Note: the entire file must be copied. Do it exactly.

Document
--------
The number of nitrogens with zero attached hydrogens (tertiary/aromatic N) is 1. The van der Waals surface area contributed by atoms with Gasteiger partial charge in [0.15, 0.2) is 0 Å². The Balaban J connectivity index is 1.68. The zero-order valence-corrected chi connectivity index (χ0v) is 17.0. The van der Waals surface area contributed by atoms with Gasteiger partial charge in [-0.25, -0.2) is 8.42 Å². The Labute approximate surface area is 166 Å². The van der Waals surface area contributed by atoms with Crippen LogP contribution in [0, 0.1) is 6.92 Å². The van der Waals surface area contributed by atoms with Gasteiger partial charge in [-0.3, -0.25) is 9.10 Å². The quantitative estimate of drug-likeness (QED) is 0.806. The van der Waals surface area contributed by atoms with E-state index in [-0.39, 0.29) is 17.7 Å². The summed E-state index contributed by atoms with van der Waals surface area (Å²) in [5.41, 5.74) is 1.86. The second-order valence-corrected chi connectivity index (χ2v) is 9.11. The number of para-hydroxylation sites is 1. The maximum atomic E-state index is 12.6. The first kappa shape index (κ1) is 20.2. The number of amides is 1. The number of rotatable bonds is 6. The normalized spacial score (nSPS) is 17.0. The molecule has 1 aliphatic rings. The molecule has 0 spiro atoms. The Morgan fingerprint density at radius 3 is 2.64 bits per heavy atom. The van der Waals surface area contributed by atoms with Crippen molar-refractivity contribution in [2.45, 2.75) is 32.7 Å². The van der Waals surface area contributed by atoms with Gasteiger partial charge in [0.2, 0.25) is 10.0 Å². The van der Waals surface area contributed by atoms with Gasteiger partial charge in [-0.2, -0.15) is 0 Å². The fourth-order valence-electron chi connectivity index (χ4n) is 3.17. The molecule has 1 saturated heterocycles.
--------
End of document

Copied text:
The number of nitrogens with zero attached hydrogens (tertiary/aromatic N) is 1. The van der Waals surface area contributed by atoms with Gasteiger partial charge in [0.15, 0.2) is 0 Å². The Balaban J connectivity index is 1.68. The zero-order valence-corrected chi connectivity index (χ0v) is 17.0. The van der Waals surface area contributed by atoms with Gasteiger partial charge in [-0.25, -0.2) is 8.42 Å². The Labute approximate surface area is 166 Å². The van der Waals surface area contributed by atoms with Crippen LogP contribution in [0, 0.1) is 6.92 Å². The van der Waals surface area contributed by atoms with Gasteiger partial charge in [-0.3, -0.25) is 9.10 Å². The quantitative estimate of drug-likeness (QED) is 0.806. The van der Waals surface area contributed by atoms with E-state index in [-0.39, 0.29) is 17.7 Å². The summed E-state index contributed by atoms with van der Waals surface area (Å²) in [5.41, 5.74) is 1.86. The second-order valence-corrected chi connectivity index (χ2v) is 9.11. The number of para-hydroxylation sites is 1. The maximum atomic E-state index is 12.6. The first kappa shape index (κ1) is 20.2. The number of amides is 1. The number of rotatable bonds is 6. The normalized spacial score (nSPS) is 17.0. The molecule has 1 aliphatic rings. The molecule has 0 spiro atoms. The Morgan fingerprint density at radius 3 is 2.64 bits per heavy atom. The van der Waals surface area contributed by atoms with Crippen molar-refractivity contribution in [2.45, 2.75) is 32.7 Å². The van der Waals surface area contributed by atoms with Gasteiger partial charge in [0.2, 0.25) is 10.0 Å². The van der Waals surface area contributed by atoms with Gasteiger partial charge in [-0.2, -0.15) is 0 Å². The fourth-order valence-electron chi connectivity index (χ4n) is 3.17. The molecule has 1 saturated heterocycles.